Macrophage RNA (5 μg) was heated to 65°C for 5 min and transferred to ice for an additional 5 min. Denatured RNA was then added to a buffer containing 50 mM Tris-HCl, pH 8.3, 75 mM KCl, 3 mM MgCl2, 10 mM DTT, 0.5 mM each of dGTP, dATP, dCTP, and dTTP, 10–50 μg/ml oligo(dT), 1 μl (40 U) of RNAsin (Promega, Madison, WI), and 4 μl (800 U) of Moloney murine leukemia virus reverse transcriptase (GIBCO BRL) and incubated at 42°C for 60 min. RNA was then hydrolyzed by adding NaOH to a final concentration of 0.375 N at 65°C for 30 min. The base was neutralized with an equal molar amount of acetic acid. cDNA was amplified using AmpliTAQ (Boehringer Mannheim Biochemicals) with isoform-specific ankyrin-3 primers (see Fig. 1) (15 ng/μl) in a buffer containing 100 mM Tris-HCl, pH 8.3, 15 mM MgCl2, 500 mM KCl, and 0.2 mM dNTP. The PCR program was 94°C (30 s), 60°C (30 s), and 72°C (5 min) for 30 cycles followed by extension at 72°C (7 min).
Primer sequences were: REGR1; 5′-ACTGGCAGTATGACCAAGTGGTCCTGGACTGAC-3′ (Tm = 70.7°C); REGF1; 5′-CACATAAAAAGGCTGAGAAGGCAGACAGACGCC-3′ (Tm = 70.7°C); SPR1; 5′-GGACTCATGCTGGGTTCAGTCAAGTAGCTGTAG-3′ (Tm = 70.0°C); SPINTF1; 5′-GAAGATGCCATCACAGGGGACACTGACAAG-3′ (Tm = 69.5°C); SP7F1; 5′-ACAAAATGAATGTCCCAGAAACGATGAATGAAG-3′ (Tm = 63.3°C); SPEC5F1; 5′-GGACGGCTTACTCTAAACCCCTGCTTAAGGAAT-3′ (Tm = 69.4°C); MEMF1; 5′-GATCTCCTGCCTCGTCTCAACTCCCCTGATCTC-3′ (Tm = 73.2°C).
Amplification of the 5′ end of macrophage ankyrin-3 was carried out as described by the manufacturer using the 5′/3′ RACE kit (Boehringer Mannheim Biochemicals). Briefly, RACE products were generated by MEMR3 priming the reverse transcription, and MEMR1 and MEMR2 priming the primary and nested PCR reactions. Additional reactions used the MEMR2 primer for the reverse transcription, and 5PRR1 and 5PRR2 (which are located at the extreme 3′ end of the repeat domain) for priming the primary and nested PCR reactions.
Primer sequences were: MEMR1; 5′-ACCTTCTGCTGGCAGGGAGTCATCACCTAGCTC-3′ (Tm = 72.9°C); MEMR2; 5′-AAGGTCCTGTGGCCCGAGATACTTGTCAGTGTC-3′ (Tm = 71.9°C); MEMR3; 5′-GTAGGACCTATCCGAACTGAAGGAGCGGAGGC-3′ (Tm = 71.3°C); 5PRR1; 5′-AGGCGTTGTTCTGAAGCAAGACATTGATGATAT-3′ (Tm = 65.7°C); 5PRR2; 5′-CCTGCTGAGCAGCCTGGTGCAGTGCTGTGTATC-3′ (Tm = 74.4°C).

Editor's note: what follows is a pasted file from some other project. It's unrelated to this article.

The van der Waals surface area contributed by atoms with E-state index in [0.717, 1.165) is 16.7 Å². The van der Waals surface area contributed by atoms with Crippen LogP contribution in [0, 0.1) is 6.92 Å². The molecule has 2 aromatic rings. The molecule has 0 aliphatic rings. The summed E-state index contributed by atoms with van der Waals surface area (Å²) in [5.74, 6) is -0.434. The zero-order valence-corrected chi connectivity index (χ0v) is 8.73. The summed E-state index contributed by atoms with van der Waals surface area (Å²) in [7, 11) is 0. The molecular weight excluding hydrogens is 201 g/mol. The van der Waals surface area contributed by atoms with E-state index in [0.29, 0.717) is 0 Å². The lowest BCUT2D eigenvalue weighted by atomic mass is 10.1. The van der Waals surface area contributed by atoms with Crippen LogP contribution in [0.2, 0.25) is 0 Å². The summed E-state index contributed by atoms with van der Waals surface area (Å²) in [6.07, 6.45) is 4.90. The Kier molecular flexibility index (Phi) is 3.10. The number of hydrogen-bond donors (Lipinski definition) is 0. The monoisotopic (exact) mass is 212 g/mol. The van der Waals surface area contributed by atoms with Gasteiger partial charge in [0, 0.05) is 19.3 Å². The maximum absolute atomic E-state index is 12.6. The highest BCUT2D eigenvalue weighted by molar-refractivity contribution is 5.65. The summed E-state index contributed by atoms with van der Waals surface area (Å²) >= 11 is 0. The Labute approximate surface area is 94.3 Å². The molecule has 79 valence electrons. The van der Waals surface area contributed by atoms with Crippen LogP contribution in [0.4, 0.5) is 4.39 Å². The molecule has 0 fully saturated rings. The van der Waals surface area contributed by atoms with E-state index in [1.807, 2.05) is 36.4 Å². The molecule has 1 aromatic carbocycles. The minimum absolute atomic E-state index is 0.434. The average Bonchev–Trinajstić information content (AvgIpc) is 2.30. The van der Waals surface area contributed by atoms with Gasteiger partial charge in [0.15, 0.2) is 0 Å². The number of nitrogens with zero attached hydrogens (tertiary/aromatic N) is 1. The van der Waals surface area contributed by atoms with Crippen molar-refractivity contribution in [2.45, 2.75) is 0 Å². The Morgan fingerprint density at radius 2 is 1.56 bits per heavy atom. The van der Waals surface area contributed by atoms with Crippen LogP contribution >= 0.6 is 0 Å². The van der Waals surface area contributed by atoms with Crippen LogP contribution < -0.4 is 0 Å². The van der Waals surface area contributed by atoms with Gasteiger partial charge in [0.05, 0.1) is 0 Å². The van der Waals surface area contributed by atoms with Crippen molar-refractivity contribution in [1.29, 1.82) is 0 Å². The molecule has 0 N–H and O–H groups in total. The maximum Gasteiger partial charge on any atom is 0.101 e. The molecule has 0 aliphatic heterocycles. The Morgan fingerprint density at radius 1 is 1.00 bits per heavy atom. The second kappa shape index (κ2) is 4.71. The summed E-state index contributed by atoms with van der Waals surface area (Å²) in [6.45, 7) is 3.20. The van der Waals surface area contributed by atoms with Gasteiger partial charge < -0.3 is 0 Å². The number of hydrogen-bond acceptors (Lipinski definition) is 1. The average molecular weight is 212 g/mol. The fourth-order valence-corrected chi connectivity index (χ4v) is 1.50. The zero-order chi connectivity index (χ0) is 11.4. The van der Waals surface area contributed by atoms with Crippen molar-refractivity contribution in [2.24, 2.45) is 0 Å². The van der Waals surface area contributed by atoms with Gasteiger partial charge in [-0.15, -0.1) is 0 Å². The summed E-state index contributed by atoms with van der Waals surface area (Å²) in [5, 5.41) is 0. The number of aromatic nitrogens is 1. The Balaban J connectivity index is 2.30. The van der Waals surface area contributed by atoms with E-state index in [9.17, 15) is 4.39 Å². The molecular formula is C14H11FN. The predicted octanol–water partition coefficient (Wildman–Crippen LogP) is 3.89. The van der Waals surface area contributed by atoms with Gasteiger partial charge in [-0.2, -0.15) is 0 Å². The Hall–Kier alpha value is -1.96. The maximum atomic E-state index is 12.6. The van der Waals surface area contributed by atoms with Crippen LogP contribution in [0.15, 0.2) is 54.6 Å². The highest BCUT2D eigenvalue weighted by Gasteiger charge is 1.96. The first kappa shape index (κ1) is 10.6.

PCR products were isolated and subcloned into the pCR II vector using the TA cloning kit (Invitrogen, San Diego, CA). Plasmid DNA was prepared by the cetyltrimethylammonium bromide method (15) and sequenced on both strands by the dideoxynucleotide chain termination method (65) using Sequenase version 2.0 (United States Biochemical Corp., Cleveland, OH) and synthetic oligonucleotide primers.
For ankyrin-3 localization, cells plated onto glass coverslips were fixed in 4% paraformaldehyde at room temperature for 5 min, and then lysed in a 0.1% Triton X-100 buffer containing 40 mM Hepes, pH 7.15, 50 mM Pipes, pH 6.9, 75 mM NaCl, 1 mM MgCl2, and 0.5 mM EGTA as described previously (16). For LAMP-1 localization, cells plated onto glass coverslips were fixed in 50 mM phosphate buffer, pH 7.8, containing 2% paraformaldehyde, 9 mg/ml lysine, and 2 mg/ml NaIO4 for 1–2 h. The fixed cells were permeabilized in 0.01% saponin.
For double immunofluorescence experiments, cells were fixed as described for LAMP-1 but were lysed in 0.25% saponin. Both LAMP-1 and ankyrin-3 were detectable under these conditions, although staining of each protein was less intense than it was under the optimal conditions of cell lysis described above (LAMP-1 = 0.01% saponin; ankyrin-3 = 0.1% Triton X-100). This was particularly true for ankyrin-3, which was barely detectable in cells lysed with saponin. In a survey experiment, 0.25% saponin was the only concentration where both ankyrin-3 and LAMP-1 could be detected. The number of LAMP-1–positive or dextran-filled vesicles observed was reduced when higher concentrations of saponin were used for lysis or completely ablated when Triton X-100 was used instead of saponin.